From dragonflies to marsh harriers, otters to orchids, many mineral sites are outstanding places for wildlife. But by working together, mineral planners, mineral operators and conservation organisations can do even more to bring mineral sites to life for people and wildlife.

Creating new wildlife habitats is a core aspiration of the England Biodiversity Strategy, and a key principle of government guidance in the National Planning Policy Framework.  A 2006 study by the RSPB showed that mineral sites in England hold the potential to deliver 100% of the habitat creation targets for nine priority habitats - including lowland heathland, lowland meadows, and wet reedbed – and to make a significant contribution to many other habitats.

However, creating priority habitats on individual mineral sites is just the starting point.  Creating a coherent and resilient ecological network capable of responding to the challenges of climate change and other pressures requires a shift in emphasis, away from piecemeal conservation actions towards a more effective, more integrated landscape-scale approach.   Only if this landscape-scale approach is taken will we halt, and potentially reverse, the decline of England’s biodiversity.

Be strategic.

Include biodiversity delivery on mineral sites as part of the strategic vision and objectives of the Mineral Plan.

Positive and ambitious policies in Mineral Plans (‘Mineral Plans’ also covers Local Plans with mineral-related policies) can do much to help realise the potential for a landscape-scale approach to habitat creation on mineral sites and to halt the current decline in biodiversity. This advisory sheet sets out some of the most important concepts that a visionary, innovative Mineral Plan should include.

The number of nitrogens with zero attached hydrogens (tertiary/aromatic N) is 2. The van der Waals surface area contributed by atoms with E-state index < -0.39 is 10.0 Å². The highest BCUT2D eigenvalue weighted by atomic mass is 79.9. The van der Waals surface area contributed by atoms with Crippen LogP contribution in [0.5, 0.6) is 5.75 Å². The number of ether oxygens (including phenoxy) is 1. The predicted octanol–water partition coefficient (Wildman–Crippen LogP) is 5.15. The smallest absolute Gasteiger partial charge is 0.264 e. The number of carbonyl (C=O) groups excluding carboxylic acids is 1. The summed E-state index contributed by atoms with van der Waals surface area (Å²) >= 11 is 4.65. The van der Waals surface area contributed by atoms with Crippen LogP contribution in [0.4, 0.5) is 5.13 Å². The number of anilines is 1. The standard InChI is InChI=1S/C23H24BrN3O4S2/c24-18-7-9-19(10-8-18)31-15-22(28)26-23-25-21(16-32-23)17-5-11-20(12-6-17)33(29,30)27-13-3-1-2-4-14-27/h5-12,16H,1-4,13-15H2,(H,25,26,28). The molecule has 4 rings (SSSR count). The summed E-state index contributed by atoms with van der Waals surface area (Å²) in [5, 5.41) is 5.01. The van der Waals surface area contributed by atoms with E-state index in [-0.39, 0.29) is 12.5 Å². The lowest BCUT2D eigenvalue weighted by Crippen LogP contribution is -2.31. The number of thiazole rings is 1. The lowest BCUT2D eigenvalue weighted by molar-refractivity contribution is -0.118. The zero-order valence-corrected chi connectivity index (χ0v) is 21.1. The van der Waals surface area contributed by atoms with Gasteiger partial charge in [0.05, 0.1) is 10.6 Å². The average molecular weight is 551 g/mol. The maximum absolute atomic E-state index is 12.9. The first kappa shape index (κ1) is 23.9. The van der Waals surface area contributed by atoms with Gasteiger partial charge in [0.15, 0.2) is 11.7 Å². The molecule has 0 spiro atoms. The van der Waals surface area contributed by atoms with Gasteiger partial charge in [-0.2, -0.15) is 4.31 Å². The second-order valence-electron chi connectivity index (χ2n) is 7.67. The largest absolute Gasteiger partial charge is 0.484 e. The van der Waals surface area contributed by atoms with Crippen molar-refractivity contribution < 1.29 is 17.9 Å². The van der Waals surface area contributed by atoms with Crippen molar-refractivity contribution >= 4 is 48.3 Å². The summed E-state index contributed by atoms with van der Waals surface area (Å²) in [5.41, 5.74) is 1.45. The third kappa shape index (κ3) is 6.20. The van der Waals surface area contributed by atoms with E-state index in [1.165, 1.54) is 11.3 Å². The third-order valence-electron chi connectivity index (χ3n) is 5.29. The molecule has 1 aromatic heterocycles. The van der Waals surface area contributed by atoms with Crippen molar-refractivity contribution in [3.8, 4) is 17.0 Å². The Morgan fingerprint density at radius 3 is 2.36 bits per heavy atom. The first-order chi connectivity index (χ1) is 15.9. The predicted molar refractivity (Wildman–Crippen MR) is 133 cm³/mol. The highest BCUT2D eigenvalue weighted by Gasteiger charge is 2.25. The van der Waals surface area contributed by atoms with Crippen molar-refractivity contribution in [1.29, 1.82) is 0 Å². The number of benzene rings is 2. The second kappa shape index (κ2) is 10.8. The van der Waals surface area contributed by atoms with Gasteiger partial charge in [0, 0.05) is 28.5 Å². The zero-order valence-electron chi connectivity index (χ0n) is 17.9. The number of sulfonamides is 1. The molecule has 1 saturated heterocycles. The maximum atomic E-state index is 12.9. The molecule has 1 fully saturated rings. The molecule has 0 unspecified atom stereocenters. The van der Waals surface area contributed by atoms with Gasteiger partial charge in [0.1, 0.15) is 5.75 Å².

Protect what you already have.

The starting point for the Mineral Plan should be to allow no adverse effect on designated sites and existing priority habitat.

Ensure a net gain in biodiversity.

All mineral proposals should result in a ‘net gain’ in biodiversity. In other words, there should be more priority habitat following mineral site restoration than there was before mineral extraction began.

Contribute to national and local biodiversity targets for habitat creation.

All mineral proposals should make clear their contribution to the achievement of national and local targets for priority habitats. This should include identifying the specific type and area of priority habitat that will be created through mineral site restoration.

Promote a landscape scale approach.

Mineral Plans should offer a steer towards preferred habitats within the Plan area. When identifying preferred habitats, reference should be made to landscape-scale conservation initiatives such as Nature Improvement Areas, Futurescapes, Living Landscapes, Biodiversity Opportunity Areas and National Character Areas.  At the site allocations stage, the Plan should identify how the mineral sites – both individually and collectively – can best contribute to establishing a coherent and resilient ecological network.